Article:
En español | Members of the military who serve for 20 years or more can receive retirement pay for the rest of their lives. But the way this military pension is taxed can vary a lot from state to state. Some states exempt military retirement pay from state income taxes, but others tax it as regular income, which can make a big difference in your cash flow for retirement.
Adjacent states can have very different tax situations. Georgia, for example, has 13 military bases but no specific tax exemption for military retirement pay. But Alabama, which is just across the Chattahoochee River and a few miles from Fort Benning, exempts military retirement income from state taxes, and Florida has no state income tax. “The migration of Georgia military retirees has enhanced Alabama,” says Trish Hadden, public affairs officer at the Georgia Military Officers Association of America, which has been lobbying to exclude military retirement pay from Georgia's income taxes.
Several states have recently changed their tax rules for military retirement pay. North Dakota introduced a full exemption in 2019, Indiana is phasing in an exemption over four years, and Nebraska is expanding and simplifying its break starting in 2022.
A state's total tax burden matters more to retirees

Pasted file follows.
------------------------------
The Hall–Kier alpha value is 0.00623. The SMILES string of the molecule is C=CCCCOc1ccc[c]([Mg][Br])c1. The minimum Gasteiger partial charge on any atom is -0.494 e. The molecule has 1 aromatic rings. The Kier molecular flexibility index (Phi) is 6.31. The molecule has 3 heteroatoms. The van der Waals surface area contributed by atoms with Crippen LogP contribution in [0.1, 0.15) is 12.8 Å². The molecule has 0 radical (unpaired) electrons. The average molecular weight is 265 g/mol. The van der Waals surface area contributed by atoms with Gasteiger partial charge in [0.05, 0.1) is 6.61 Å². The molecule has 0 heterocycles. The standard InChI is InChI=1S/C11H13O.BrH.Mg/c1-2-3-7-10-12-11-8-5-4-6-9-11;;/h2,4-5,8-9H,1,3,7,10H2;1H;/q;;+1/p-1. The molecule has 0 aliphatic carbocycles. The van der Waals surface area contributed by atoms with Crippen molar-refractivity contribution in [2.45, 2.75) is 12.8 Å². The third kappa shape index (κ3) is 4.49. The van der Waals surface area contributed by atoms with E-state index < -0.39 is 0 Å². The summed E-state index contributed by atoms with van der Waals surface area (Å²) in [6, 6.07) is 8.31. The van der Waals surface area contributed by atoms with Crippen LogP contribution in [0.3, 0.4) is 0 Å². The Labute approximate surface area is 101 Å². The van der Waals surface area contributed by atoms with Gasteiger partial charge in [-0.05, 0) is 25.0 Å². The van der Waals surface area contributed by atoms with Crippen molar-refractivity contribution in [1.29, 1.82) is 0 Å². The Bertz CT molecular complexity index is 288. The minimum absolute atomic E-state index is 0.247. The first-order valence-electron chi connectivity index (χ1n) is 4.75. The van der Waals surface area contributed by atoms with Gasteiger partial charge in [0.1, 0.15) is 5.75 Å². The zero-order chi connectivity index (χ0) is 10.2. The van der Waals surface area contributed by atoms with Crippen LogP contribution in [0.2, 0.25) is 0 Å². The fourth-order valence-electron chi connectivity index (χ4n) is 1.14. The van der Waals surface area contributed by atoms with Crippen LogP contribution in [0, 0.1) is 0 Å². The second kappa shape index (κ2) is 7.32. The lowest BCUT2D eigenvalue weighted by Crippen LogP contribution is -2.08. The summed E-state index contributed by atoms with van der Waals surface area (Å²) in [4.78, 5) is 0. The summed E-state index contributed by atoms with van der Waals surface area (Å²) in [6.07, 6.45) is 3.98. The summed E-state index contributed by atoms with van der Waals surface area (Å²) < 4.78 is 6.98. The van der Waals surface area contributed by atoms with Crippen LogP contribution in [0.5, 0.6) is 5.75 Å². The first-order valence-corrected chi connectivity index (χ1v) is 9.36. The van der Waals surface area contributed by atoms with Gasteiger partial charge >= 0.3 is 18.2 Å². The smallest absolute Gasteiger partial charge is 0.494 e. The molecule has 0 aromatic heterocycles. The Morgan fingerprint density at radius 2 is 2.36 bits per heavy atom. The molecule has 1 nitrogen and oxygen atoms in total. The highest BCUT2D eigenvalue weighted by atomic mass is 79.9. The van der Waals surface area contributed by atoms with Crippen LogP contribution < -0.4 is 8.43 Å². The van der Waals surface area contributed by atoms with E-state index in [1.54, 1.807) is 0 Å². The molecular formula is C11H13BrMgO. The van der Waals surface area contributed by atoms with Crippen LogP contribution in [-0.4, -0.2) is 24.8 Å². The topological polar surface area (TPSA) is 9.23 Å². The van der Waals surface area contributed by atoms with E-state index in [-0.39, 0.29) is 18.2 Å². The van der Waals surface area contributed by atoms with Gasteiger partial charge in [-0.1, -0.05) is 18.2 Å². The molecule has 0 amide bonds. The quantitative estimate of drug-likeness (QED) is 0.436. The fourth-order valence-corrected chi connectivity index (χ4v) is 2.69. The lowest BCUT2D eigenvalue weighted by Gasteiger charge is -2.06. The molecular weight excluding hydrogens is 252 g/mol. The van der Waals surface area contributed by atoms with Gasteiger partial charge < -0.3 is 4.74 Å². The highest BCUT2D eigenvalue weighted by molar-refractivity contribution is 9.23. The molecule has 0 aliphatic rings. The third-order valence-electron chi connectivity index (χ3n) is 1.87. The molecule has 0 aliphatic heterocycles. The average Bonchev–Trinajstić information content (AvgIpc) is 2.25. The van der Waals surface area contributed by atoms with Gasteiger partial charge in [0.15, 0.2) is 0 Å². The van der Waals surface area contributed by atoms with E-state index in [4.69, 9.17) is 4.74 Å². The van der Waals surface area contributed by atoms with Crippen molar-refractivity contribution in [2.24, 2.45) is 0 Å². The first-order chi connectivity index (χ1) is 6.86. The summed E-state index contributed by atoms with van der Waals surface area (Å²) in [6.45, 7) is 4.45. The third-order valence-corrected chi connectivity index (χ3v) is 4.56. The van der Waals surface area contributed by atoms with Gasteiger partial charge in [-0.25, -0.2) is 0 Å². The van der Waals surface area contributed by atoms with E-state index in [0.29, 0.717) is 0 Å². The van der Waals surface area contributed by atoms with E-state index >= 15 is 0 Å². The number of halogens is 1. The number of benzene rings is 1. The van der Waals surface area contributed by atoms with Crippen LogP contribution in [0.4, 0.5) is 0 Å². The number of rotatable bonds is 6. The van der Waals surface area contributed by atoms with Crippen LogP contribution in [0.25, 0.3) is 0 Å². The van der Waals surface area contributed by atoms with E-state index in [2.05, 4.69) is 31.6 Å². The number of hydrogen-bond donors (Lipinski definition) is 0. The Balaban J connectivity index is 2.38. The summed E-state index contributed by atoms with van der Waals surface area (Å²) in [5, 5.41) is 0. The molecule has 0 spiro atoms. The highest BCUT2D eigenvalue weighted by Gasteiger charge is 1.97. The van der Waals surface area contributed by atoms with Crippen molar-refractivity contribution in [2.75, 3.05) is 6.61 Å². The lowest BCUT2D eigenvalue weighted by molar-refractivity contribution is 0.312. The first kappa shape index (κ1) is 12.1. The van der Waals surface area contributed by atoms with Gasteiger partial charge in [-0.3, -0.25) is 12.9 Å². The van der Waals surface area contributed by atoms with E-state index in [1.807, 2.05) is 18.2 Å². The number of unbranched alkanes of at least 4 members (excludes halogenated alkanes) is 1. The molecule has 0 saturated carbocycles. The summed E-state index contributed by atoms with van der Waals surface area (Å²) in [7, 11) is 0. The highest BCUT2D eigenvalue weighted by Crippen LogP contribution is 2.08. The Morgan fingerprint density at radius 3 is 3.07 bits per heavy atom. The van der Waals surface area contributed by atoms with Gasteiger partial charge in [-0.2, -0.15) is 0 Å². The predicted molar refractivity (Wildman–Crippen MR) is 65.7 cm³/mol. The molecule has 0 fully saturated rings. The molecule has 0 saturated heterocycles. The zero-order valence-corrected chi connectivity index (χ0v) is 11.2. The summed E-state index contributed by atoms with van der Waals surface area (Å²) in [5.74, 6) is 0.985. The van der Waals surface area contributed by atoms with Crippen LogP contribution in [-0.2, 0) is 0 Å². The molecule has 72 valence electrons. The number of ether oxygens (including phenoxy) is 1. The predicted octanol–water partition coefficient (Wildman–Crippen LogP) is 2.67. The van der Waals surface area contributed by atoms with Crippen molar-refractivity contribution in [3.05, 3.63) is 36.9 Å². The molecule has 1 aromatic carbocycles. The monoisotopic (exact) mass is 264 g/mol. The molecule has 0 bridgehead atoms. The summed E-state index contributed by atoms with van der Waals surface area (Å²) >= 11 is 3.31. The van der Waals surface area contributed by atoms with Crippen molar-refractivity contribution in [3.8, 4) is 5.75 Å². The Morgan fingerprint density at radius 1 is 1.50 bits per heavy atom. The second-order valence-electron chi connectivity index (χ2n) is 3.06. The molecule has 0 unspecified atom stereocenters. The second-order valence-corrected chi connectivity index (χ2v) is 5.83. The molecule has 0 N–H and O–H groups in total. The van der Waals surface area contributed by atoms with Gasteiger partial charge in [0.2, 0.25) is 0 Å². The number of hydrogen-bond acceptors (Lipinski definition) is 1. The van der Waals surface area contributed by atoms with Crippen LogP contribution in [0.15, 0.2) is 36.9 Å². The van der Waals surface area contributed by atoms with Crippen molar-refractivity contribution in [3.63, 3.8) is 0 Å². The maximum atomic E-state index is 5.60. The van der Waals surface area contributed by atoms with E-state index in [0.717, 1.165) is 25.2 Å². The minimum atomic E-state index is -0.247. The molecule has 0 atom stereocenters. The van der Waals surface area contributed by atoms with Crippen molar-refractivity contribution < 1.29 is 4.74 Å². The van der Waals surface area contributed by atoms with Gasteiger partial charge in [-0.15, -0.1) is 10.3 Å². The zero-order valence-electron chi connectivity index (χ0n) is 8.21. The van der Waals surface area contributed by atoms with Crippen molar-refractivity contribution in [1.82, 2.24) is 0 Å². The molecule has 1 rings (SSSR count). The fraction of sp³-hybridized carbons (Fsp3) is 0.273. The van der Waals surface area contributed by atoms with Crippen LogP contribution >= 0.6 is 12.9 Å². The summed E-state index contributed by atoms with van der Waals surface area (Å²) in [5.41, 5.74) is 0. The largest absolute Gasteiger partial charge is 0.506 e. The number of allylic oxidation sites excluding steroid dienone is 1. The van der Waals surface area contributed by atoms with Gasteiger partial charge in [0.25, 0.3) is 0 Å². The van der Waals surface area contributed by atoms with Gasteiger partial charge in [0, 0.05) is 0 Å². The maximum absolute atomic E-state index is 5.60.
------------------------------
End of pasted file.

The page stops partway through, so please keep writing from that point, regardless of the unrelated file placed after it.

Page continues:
It's important to know how your state taxes military retirement pay, but that is just one of many factors to consider when deciding where to retire. A state that doesn't tax military pensions may have high property taxes or sales taxes, which could end up costing you more. Or it could have high tax rates for other income, which could have a big impact on your take-home pay if you work in a civilian job after retiring from the military.
"I joined the Marines when I was 19 years old, and for more than 24 years I never paid state income tax to Illinois because they have an active-duty and retiree tax exemption for military pay,” says Patrick Beagle, a retired Marines helicopter pilot who is now a certified financial planner and principal of WealthCrest Financial Services in Springfield, Virginia.
Now that he lives in Virginia, his military retirement pay is taxable, but his property taxes are much lower than they were in Illinois. “The total tax burden would have been more in Illinois, even though they did not tax my retiree pay,” he says. “While I often discuss ‘tax-free’ states with regard to pensions and Social Security, I also emphasize that the total tax burden is more important."
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Twenty-one states exempt military retirement pay from state income taxes, and nine have no state income tax. Sixteen states have a partial exemption for military pay or retirement income (some of those exemptions are available only to retirees age 65 and older or below certain income levels or based on the years when they served in the military). And four states plus the District of Columbia tax military retirement pay as income.
Here's how each state taxes military retirement pay, based on information from Wolters Kluwer Tax & Accounting and state departments of revenue.